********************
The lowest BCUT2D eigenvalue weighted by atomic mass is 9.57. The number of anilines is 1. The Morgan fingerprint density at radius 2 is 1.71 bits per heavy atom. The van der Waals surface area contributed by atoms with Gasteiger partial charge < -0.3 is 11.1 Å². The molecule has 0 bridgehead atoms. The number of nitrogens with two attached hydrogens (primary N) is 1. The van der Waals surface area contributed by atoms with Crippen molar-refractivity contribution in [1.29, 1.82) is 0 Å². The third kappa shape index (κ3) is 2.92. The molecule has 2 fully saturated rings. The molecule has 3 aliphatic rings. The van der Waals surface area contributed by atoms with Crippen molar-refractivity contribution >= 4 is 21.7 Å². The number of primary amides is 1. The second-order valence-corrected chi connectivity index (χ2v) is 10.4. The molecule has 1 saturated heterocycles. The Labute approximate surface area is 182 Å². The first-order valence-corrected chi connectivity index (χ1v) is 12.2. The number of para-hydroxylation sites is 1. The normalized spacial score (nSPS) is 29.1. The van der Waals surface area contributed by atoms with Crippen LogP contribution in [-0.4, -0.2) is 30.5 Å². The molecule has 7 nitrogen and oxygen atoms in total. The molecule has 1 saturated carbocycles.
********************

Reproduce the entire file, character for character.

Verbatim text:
The lowest BCUT2D eigenvalue weighted by atomic mass is 9.57. The number of anilines is 1. The Morgan fingerprint density at radius 2 is 1.71 bits per heavy atom. The van der Waals surface area contributed by atoms with Gasteiger partial charge < -0.3 is 11.1 Å². The molecule has 0 bridgehead atoms. The number of nitrogens with two attached hydrogens (primary N) is 1. The van der Waals surface area contributed by atoms with Crippen molar-refractivity contribution in [1.29, 1.82) is 0 Å². The third kappa shape index (κ3) is 2.92. The molecule has 2 fully saturated rings. The molecule has 3 aliphatic rings. The van der Waals surface area contributed by atoms with Crippen molar-refractivity contribution >= 4 is 21.7 Å². The number of primary amides is 1. The second-order valence-corrected chi connectivity index (χ2v) is 10.4. The molecule has 1 saturated heterocycles. The Labute approximate surface area is 182 Å². The first-order valence-corrected chi connectivity index (χ1v) is 12.2. The number of para-hydroxylation sites is 1. The normalized spacial score (nSPS) is 29.1. The van der Waals surface area contributed by atoms with Crippen LogP contribution in [-0.4, -0.2) is 30.5 Å². The molecule has 7 nitrogen and oxygen atoms in total. The molecule has 1 saturated carbocycles.